Our Trip to India: Dharamsala Day 10

by Siegfried Othmer | October 30th, 2014

by Siegfried Othmer, PhD

Sue and I have just returned from a sojourn to India, where we taught our training course at the Tibetan Medical Institute, Men-Tsee-Khang.
Day 10

September 25 (Thursday)

It was day two of the Dalai Lama’s teaching, and on this occasion I already felt that I came to the event with an altered sense of time. Some of my customary time urgency had dissipated. I assume that this must be one of the fringe benefits of meditation discipline, a contentment with whatever the present moment offers. I did not mind standing in line. I did not mind sitting there for more than five hours. It did not even occur to me to think about all the useful things I could be doing if I had a computer keyboard in front of me. Meditation keeps one rooted in the present; it dissipates striving; nothing is left wanting. Likely meditation is restorative in a way that complements sleep, and integrates the body-mind in a way that is conducive to health maintenance. Perhaps the three or four hours of meditation every morning helps to explain why the Dalai Lama still looks so young, and can teach for four hours without notes, at the age of 79.

The session was preceded by a highly melodic chant by a monk who was part of our Vietnamese group, Ting Lee. Even his speaking voice was highly distinctive, although he rarely spoke. On this day, the Dalai Lama made it through a major portion of Chapter 9. It became clear to me that he was personally committed to the understandings of one of the principal schools of the Tibetan Buddhist community, and he made a case for them. This is not in conflict with his essential ecumenism. The particularity of his belief system relates to prevailing understandings of our reality, our earthly existence, which is ongoingly subject to further “analysis, disputation, and investigation.” These understandings are not necessarily fixed. Buddhism is non-theistic, so there is no God to be offended by doctrinal errors. There are teachings, and there is belief, but there is no rigid doctrinal prescription. The ecumenism, on the other hand, relates to our ethical burden with respect to our fellow man and the natural environment of which we are a part. In this domain there is more commonality than distinction between the various faith communities.

After a quick lunch back at the hotel, we gathered to visit the Tibetan Children’s Village, which had been started and led by the Dalai Lama’s older sister. Many Tibetans manage to get their children across the border and to this school in order to obtain an education that they could not get at home. Orphans are taken in as well. The program serves some 1700 children with just over 300 staff members. Some of the spare concrete structures remind one of the utilitarian architecture of post-war East Germany. But this belies the spirit that prevails here among the staff and children. Everywhere we went, including here, we found recognition of major charitable support from organizations in Germany and in Italy.

After our survey of the school’s facilities, and a meeting with the Director, we hastened back to the Medical Institute for the second practicum. That is to say, the driver hastened. We had also become acquainted with the family of an autistic child who at age 4 still did not speak a word. They had traveled from long distance in the hope that our neurofeedback training might help. Today we were scheduled for the first session with the child. The girl was being brought by her father and uncle. They were both touchingly considerate of such a willful child. She would either be busy doing what ever struck her fancy or scream at her biological limit if she was in any way redirected or restrained. The parents had not really grasped the full scope of what was involved here. It turns out that autism is extremely rare in the Tibetan community, in contrast to the situation among Indians. So the word autism had not been used in connection with this case. Was this an error now to be corrected? Does one now lower the boom with the finality of a diagnosis that seems like a life sentence? Or does one simply move forward with the training that might even constitute a remedy?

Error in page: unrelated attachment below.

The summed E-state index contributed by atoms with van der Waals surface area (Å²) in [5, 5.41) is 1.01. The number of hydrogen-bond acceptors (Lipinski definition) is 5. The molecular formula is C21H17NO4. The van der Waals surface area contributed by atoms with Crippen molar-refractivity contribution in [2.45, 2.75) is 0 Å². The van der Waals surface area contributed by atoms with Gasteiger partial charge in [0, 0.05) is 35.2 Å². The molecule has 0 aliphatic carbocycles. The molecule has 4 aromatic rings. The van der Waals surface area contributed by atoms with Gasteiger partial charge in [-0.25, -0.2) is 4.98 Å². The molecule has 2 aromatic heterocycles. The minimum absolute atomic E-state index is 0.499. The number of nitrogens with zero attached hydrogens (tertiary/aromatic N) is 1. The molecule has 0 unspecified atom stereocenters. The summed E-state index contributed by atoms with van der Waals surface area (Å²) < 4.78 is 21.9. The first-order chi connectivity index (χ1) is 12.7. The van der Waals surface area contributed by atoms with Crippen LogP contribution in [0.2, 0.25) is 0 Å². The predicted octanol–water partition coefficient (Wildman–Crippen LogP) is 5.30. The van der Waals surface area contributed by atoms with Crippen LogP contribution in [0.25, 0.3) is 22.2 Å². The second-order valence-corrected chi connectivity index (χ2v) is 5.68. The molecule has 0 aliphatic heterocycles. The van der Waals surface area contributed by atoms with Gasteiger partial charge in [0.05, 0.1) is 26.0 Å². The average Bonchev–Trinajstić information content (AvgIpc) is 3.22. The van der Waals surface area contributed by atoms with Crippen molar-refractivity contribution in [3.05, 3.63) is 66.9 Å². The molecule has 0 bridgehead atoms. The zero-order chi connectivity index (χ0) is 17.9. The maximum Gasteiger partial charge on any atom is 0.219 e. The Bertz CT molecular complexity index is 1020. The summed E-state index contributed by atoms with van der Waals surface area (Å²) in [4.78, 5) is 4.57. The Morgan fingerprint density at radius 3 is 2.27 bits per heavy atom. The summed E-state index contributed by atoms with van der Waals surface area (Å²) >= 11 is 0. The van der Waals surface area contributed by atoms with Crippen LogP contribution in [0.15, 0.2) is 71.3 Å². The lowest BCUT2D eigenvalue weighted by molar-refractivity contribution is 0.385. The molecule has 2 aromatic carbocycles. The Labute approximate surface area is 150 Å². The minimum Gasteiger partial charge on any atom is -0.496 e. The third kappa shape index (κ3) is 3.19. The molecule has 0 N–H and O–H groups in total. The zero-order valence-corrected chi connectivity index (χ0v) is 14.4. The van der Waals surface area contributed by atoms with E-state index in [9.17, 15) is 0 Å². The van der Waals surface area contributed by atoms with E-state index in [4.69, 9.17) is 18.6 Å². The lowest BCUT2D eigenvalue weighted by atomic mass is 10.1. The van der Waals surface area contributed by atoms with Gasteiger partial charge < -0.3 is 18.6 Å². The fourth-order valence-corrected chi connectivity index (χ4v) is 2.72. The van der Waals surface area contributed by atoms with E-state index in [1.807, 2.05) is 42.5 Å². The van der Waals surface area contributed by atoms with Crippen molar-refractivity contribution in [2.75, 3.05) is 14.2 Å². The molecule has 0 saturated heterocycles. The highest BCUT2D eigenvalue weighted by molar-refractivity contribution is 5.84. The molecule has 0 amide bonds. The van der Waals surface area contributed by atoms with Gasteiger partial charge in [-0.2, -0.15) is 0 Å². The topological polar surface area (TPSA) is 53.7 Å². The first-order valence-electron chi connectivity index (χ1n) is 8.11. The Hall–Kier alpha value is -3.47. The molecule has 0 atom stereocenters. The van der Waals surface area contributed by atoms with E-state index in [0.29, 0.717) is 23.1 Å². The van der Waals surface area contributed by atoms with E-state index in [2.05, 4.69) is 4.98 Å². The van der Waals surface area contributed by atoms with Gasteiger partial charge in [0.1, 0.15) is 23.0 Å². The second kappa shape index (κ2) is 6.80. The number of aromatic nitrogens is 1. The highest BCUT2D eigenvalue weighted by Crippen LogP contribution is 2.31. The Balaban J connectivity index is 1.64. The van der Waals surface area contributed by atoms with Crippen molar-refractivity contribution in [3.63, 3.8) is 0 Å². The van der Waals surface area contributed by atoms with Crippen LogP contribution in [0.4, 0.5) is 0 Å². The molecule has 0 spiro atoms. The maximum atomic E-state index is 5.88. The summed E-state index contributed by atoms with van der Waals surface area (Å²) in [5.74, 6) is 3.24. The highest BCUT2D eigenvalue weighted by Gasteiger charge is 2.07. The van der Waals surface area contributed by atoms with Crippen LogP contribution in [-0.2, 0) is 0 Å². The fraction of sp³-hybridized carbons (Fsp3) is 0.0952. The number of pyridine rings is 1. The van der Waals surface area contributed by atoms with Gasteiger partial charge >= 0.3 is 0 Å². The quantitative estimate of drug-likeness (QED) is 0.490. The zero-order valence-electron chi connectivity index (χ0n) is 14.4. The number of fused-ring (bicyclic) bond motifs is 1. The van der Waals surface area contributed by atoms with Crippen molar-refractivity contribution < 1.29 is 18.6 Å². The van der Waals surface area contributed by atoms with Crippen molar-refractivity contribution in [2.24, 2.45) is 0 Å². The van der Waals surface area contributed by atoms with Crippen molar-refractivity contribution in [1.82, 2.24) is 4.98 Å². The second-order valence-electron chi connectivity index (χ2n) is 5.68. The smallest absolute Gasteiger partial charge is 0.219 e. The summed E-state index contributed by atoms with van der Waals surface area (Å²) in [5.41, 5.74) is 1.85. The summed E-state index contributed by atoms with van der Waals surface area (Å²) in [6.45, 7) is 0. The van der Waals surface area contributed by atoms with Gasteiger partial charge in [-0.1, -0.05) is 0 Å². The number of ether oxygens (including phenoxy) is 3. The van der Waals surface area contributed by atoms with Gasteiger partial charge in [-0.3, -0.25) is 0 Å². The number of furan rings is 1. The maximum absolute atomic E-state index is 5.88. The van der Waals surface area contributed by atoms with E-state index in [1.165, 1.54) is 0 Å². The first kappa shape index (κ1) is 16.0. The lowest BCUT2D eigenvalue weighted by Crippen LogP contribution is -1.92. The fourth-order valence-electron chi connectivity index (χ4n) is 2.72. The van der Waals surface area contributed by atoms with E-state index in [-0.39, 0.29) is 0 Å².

Sue proceeded as usual, but the circumstances were hardly favorable. We were in a room full of people, and when the word doctor was casually uttered, the girl went into full-bore hysterical screaming mode. Doctors meant needles, and needles meant pain. Electrodes went on despite everything; the uncle held her in an iron grip; the girl resisted mightily; and the training proceeded, as did the screaming. At some level, the information does get processed by the brain, although an observer would be justified in his skepticism. Eight minutes of questionable training were managed before the effort was terminated.

That evening, one of the Vietnamese guests offered to cook the evening meal for the whole group. He took over the hotel kitchen for the purpose. After all, everyone staying at the hotel was a member of our group. To fully enjoy Vietnamese cooking, one has to come to terms with a vegetable known as bitter gourd. It can be prepared in a variety of ways, none of them immediately inviting to Western palates. But one readily gets accustomed to the taste.

Our Trip to India Continues

Dharamsala Day 11

Siegfried Othmer, PhD

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